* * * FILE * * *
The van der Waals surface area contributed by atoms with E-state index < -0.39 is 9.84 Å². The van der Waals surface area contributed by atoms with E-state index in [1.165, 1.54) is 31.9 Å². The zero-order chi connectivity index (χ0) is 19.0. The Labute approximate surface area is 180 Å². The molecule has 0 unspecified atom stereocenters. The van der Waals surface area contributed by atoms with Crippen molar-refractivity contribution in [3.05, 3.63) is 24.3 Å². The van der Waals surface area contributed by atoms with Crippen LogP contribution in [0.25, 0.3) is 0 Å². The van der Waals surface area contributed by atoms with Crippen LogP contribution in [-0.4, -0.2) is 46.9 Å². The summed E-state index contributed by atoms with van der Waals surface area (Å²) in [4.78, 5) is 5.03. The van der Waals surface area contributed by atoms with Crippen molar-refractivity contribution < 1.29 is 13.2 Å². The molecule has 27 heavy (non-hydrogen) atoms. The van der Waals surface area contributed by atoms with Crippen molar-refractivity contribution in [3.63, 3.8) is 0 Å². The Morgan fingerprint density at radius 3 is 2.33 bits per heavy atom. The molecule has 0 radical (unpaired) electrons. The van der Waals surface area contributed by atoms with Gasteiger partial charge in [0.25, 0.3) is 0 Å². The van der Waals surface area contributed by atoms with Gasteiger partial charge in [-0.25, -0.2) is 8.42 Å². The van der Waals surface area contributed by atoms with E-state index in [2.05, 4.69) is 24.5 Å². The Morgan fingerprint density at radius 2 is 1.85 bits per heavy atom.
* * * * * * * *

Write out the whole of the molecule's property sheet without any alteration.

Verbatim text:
The van der Waals surface area contributed by atoms with E-state index < -0.39 is 9.84 Å². The van der Waals surface area contributed by atoms with E-state index in [1.165, 1.54) is 31.9 Å². The zero-order chi connectivity index (χ0) is 19.0. The Labute approximate surface area is 180 Å². The molecule has 0 unspecified atom stereocenters. The van der Waals surface area contributed by atoms with Crippen molar-refractivity contribution in [3.05, 3.63) is 24.3 Å². The van der Waals surface area contributed by atoms with Crippen LogP contribution in [0.25, 0.3) is 0 Å². The van der Waals surface area contributed by atoms with Crippen LogP contribution in [-0.4, -0.2) is 46.9 Å². The summed E-state index contributed by atoms with van der Waals surface area (Å²) in [4.78, 5) is 5.03. The van der Waals surface area contributed by atoms with Crippen molar-refractivity contribution < 1.29 is 13.2 Å². The molecule has 27 heavy (non-hydrogen) atoms. The van der Waals surface area contributed by atoms with Crippen molar-refractivity contribution in [3.63, 3.8) is 0 Å². The Morgan fingerprint density at radius 3 is 2.33 bits per heavy atom. The molecule has 0 radical (unpaired) electrons. The van der Waals surface area contributed by atoms with Gasteiger partial charge in [0.25, 0.3) is 0 Å². The van der Waals surface area contributed by atoms with Gasteiger partial charge in [-0.25, -0.2) is 8.42 Å². The van der Waals surface area contributed by atoms with E-state index in [2.05, 4.69) is 24.5 Å². The Morgan fingerprint density at radius 2 is 1.85 bits per heavy atom.